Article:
Things That Could Hurt You: Prilosec
What is it?
Prilosec was the first of a class of drugs known as proton pump inhibitors (“PPIs”), which are prescribed to treat chronic heart burn, acid reflux, and other gastrointestinal maladies. The reason Prilosec works is its active ingredient, omeprazole. Nexium, another drug that has been the subject of a great number of lawsuits, is a big competitor with Prilosec. There is so much money in PPIs. The manufacturers of these drugs have been in litigation with each other for a very long time, battling over patents and profits.
How popular is it?
Following its introduction in 1989. Prilosec rocketed to widespread popularity. In 2013, Prilosec sales were $358.8 million – making the drug the second-highest-selling over-the-counter digestive remedy. Prilosec belongs to a class of acid-reducing medicines on which the public spends over $14 billion a year.
The active ingredient in Prilosec, Omeprazole, is a racemic mixture containing S- and R-enantiomers. Enantiomers are molecules that have two Non-superimposable mirror image forms Racemic mixtures, such as omeprazole, contain equal proportions of the two enantiomers.
How could it hurt me?
Although it was not apparent at first, Prilosec may cause a wide range of serious side effects. Here are some conditions to which Prilosec may be linked:
· Kidney injury, disease, or even failure
· Cardiac disorders
· Heart attack
· Bone fractures
· Memory loss and dementia (possible 44% increase in risk according to one study)
· Birth defects
The big issue, and the subject of this litigation, is kidney disease. In April 2016, a study published in the Journal of the American Society of Nephrology looked at the association between Prilosec or other PPIs and kidney disease. The results were eye popping. PPI users may be as high as 96% more likely to develop kidney failure than non-PPI users and 28% more likely to develop chronic kidney disease after five years on one of these drugs.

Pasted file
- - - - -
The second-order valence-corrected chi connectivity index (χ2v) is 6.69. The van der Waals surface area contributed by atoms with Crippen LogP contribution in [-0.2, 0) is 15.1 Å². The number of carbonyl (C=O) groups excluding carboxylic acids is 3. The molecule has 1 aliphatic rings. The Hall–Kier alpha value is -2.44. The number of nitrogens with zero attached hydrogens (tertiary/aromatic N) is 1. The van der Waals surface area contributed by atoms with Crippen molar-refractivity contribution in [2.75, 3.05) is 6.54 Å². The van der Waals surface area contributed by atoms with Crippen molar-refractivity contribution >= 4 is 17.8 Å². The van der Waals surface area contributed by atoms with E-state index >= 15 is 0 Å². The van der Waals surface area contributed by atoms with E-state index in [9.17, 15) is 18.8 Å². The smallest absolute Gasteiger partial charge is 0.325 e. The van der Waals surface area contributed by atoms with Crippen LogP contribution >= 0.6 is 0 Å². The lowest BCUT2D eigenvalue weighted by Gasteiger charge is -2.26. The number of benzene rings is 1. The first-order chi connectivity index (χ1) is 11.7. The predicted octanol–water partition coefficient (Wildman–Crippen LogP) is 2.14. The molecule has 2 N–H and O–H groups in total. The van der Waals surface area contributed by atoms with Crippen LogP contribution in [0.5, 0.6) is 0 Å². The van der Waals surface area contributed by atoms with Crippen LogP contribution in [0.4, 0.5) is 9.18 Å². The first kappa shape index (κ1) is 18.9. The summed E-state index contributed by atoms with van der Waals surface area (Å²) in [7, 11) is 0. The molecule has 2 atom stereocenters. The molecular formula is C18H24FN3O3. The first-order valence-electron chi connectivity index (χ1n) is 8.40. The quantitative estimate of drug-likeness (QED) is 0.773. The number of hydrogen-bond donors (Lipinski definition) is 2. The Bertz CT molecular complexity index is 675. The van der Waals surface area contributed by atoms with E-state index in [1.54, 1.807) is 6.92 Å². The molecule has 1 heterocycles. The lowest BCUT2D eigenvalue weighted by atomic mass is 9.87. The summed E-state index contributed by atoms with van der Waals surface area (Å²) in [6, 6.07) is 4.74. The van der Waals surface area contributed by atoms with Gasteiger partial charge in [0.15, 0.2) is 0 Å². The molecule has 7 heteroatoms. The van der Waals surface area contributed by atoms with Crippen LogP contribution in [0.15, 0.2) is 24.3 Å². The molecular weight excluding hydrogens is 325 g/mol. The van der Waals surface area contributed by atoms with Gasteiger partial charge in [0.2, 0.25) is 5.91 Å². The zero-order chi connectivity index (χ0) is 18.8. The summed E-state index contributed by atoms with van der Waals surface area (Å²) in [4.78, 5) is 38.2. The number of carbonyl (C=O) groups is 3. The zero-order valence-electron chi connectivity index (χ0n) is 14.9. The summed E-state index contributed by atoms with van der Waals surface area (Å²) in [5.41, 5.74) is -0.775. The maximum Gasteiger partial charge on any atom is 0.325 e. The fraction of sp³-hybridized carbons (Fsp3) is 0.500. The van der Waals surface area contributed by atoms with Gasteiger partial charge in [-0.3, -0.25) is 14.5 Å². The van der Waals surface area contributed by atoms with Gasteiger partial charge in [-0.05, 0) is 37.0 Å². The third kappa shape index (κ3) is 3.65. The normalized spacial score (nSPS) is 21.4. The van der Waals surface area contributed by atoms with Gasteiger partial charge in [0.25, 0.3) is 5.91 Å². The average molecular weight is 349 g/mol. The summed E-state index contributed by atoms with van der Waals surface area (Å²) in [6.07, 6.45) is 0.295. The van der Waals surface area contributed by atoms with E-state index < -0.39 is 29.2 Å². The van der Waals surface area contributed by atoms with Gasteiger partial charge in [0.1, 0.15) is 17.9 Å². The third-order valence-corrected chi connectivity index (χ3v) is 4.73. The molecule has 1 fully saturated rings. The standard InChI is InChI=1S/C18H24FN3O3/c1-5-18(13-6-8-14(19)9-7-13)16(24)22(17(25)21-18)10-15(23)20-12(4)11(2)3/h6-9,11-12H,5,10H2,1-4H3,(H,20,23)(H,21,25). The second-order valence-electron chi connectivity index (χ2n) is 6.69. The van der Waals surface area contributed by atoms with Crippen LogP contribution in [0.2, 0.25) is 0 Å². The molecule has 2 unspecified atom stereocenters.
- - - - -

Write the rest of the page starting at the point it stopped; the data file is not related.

Were there proper warnings?
There were not proper warnings at first, plaintiff’s allege. Marketers gave Prilosec and similar drugs the hard sell, touting their safety and effectiveness. But now that Prilosec has been around for more than a quarter-century, there has been time for researchers to start seeing some troubling patterns. In 2014, the Food and Drug Administration finally ordered new warnings on Prilosec and related drugs. The question is: Did the manufacturers already know their products could cause serious side effects – but do nothing about it? Are the warnings sufficient now?
Prilosec Settlement Value
A lot of victims who have suffered from this drug come to the Internet looking for the settlement value of the Prilosec cases. Regrettably, it is impossible to predict how this litigation will pan out. The first PPI kidney injury lawsuits were filed last year. Could it take years for a settlement? It could. But there could also be a class action settlement the resolves the lion’s share of these cases. It is just too soon to know.
What should I do?
First and foremost, don’t take Prilosec — or stop taking it — without asking your doctor. They should be able to alert you to conditions that might make the drug unsafe for you.
But it would be wise if you are taking Prilosec to ask your doctor about possible side-effects that may be emerging in your particular case. The longer you have been taking Prilosec, the more you need to take this step.
If you have been taking Prilosec, and if you have been developing one of the many possible side-effects, then it may be time to get legal advice. You may deserve compensation for the expenses, medical and otherwise, that a side-effect has caused. Lawsuits for this purpose are starting to emerge – related to kidney damage, fractures, memory loss, and other issues.
Call 800-553-8082 or get a free-online no obligation case review here.